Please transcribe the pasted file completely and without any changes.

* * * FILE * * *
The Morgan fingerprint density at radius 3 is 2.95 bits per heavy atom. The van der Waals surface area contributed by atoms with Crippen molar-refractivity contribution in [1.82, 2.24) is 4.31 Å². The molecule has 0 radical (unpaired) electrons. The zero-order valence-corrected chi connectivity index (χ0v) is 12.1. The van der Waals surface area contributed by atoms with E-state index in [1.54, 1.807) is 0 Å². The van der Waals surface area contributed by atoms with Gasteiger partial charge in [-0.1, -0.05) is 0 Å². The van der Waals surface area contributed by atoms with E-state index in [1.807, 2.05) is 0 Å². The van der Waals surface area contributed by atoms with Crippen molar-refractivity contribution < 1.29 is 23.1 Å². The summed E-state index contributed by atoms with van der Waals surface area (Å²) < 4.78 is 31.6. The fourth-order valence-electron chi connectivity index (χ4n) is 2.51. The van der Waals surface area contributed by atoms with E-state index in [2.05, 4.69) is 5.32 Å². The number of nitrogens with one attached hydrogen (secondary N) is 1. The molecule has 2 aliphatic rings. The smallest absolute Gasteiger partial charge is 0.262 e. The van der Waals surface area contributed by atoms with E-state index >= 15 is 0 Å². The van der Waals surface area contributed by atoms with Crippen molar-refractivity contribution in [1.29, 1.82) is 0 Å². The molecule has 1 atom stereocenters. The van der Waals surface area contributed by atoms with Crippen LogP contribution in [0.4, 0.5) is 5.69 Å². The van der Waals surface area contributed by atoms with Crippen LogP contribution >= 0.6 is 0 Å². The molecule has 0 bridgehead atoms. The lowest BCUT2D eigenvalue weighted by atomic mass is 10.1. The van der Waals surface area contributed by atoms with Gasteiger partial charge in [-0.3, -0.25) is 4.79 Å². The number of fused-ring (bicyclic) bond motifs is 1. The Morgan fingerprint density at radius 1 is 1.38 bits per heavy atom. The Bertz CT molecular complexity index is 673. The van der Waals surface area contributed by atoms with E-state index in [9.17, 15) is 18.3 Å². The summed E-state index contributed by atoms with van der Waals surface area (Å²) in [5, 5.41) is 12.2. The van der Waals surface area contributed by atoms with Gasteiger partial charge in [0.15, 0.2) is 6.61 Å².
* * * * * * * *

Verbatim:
The Morgan fingerprint density at radius 3 is 2.95 bits per heavy atom. The van der Waals surface area contributed by atoms with Crippen molar-refractivity contribution in [1.82, 2.24) is 4.31 Å². The molecule has 0 radical (unpaired) electrons. The zero-order valence-corrected chi connectivity index (χ0v) is 12.1. The van der Waals surface area contributed by atoms with E-state index in [1.54, 1.807) is 0 Å². The van der Waals surface area contributed by atoms with Gasteiger partial charge in [-0.1, -0.05) is 0 Å². The van der Waals surface area contributed by atoms with E-state index in [1.807, 2.05) is 0 Å². The van der Waals surface area contributed by atoms with Crippen molar-refractivity contribution < 1.29 is 23.1 Å². The summed E-state index contributed by atoms with van der Waals surface area (Å²) < 4.78 is 31.6. The fourth-order valence-electron chi connectivity index (χ4n) is 2.51. The van der Waals surface area contributed by atoms with E-state index in [2.05, 4.69) is 5.32 Å². The number of nitrogens with one attached hydrogen (secondary N) is 1. The molecule has 2 aliphatic rings. The smallest absolute Gasteiger partial charge is 0.262 e. The van der Waals surface area contributed by atoms with E-state index >= 15 is 0 Å². The van der Waals surface area contributed by atoms with Crippen molar-refractivity contribution in [1.29, 1.82) is 0 Å². The molecule has 1 atom stereocenters. The van der Waals surface area contributed by atoms with Crippen LogP contribution in [0.4, 0.5) is 5.69 Å². The van der Waals surface area contributed by atoms with Crippen LogP contribution >= 0.6 is 0 Å². The molecule has 0 bridgehead atoms. The lowest BCUT2D eigenvalue weighted by atomic mass is 10.1. The van der Waals surface area contributed by atoms with Gasteiger partial charge in [-0.3, -0.25) is 4.79 Å². The number of fused-ring (bicyclic) bond motifs is 1. The Morgan fingerprint density at radius 1 is 1.38 bits per heavy atom. The Bertz CT molecular complexity index is 673. The van der Waals surface area contributed by atoms with E-state index in [9.17, 15) is 18.3 Å². The summed E-state index contributed by atoms with van der Waals surface area (Å²) in [5, 5.41) is 12.2. The van der Waals surface area contributed by atoms with Gasteiger partial charge in [0.15, 0.2) is 6.61 Å².